Poring Over the Challenges and Rewards of Local Wine

Did you know that wine is now produced in all fifty U.S. states? While fine diners today increasingly demand locally grown (or even locally foraged) food – and while more and more bar patrons thirst for local craft beers – local wine in most areas has been a much more difficult sell, for a whole host of reasons. However, the benefits to the environment in terms of fuel emissions due to shipping are similar. Depending on what’s available nearby, taking on the worthy challenge of adding local wines to your menu – and winning over patrons who will support those efforts – could pay off in a number of ways.

Why So Tricky?

Historically, part of the problem in getting customers to imbibe locally produced wine is that the product keeps so well; the feeling of urgency just isn’t there with wine the way it is when one thinks of locally harvested vegetables, for example. People are accustomed to the idea of wine being shipped and then stored in cellars. Another reason that keeps us from local wines, of course, is that grapes grown in different regions all over the world truly do produce quite distinct wines with unique character.

The Case of California

Here in the United States, we may have come to think of California as a shining exception. However, the acceptance of California wines did not just happen overnight or accidentally – and for those who believe in the continuing work of the “locapour” movement, it won’t just take hold overnight elsewhere in the country, either. Rather, a delicate balance has to be reached between a commitment, on the part of restaurateurs, sommeliers, beverage buys, and bar owners, to pouring locally produced wines – and a commitment on the part of producers to create an incredibly desirable commodity. This is exactly what happened in California in the 1970s and 1980s, with many in the restaurant and beverage industry taking a stand against local wines until they became less fruity and more refined. Winemakers stepped up to the challenge.

But This is No California!

Another challenge to more fully embracing the “locapour” movement is the smaller-scale nature of production it involves. One may consider parts of New York State as being some of the better locations for wine production in the United States outside of California, for instance, but the amount of wine it produces simply is no match for the wine-drinking population of the nearby New York City metropolitan area.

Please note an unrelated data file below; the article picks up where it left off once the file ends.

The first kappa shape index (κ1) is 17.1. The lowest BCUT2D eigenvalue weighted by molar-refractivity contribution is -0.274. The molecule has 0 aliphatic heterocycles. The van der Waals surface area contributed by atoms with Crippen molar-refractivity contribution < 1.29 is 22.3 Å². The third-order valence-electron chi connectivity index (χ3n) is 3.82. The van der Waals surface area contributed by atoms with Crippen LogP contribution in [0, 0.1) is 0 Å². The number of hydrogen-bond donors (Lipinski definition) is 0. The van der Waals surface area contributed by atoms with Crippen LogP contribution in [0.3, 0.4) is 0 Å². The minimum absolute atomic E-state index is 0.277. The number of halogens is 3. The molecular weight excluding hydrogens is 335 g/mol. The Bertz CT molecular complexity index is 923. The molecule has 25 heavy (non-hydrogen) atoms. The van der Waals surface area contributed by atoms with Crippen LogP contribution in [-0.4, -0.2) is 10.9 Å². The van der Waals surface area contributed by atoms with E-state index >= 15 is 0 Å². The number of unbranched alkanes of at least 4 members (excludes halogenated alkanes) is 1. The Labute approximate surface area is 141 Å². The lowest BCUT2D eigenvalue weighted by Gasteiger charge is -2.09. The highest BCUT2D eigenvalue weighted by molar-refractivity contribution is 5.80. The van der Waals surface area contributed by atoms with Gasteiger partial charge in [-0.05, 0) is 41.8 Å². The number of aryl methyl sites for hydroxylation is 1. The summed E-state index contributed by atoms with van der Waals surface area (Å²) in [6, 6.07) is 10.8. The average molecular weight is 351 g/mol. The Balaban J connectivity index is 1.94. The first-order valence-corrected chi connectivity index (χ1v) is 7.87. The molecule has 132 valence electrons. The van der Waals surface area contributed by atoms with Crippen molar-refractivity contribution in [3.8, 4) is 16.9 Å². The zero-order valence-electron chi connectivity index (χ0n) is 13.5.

Again, however, California’s wine did not win the industry over in a day. But given the fact that so many contemporary fine diners are so attuned to environmental issues (and supportive of local businesses), if a wine program featured a well-marketed menu including even just a few well-chosen local varieties, there are certainly patrons who would be responsive. How does one go about finding the nearest wineries in an area that isn’t known for its wine? All American Wineries’ website links to a list of locations in every single state.

Start Small

If you are interested in giving nearby domestic wineries a try, consider hosting wine-tastings and being prepared with pairing suggestions, especially pairings with entrees made with locally produced food – as a way of getting the attention of patrons who are already predisposed to the idea of supporting local products. Featuring wine flights that include just one local variety is a great way of introducing patrons to locapour selections without overwhelming them, with the locally produced wine balanced out by the inclusion of wines with which consumers are already more comfortable. As with any good wine flight, you are both offering patrons the opportunity to compare several varieties and educating them about each.

In the end, of course, the degree to which your business will ever be able to embrace the locapour movement may well depend on where you are. However, if there’s any chance the movement truly might catch on in your area, wouldn’t you like to be able to say you led the way? Try establishing contact with the wineries nearest you, since they hold a stake in hearing what they could do better – to make a product that you (and your patrons) would love.

Josh Saunders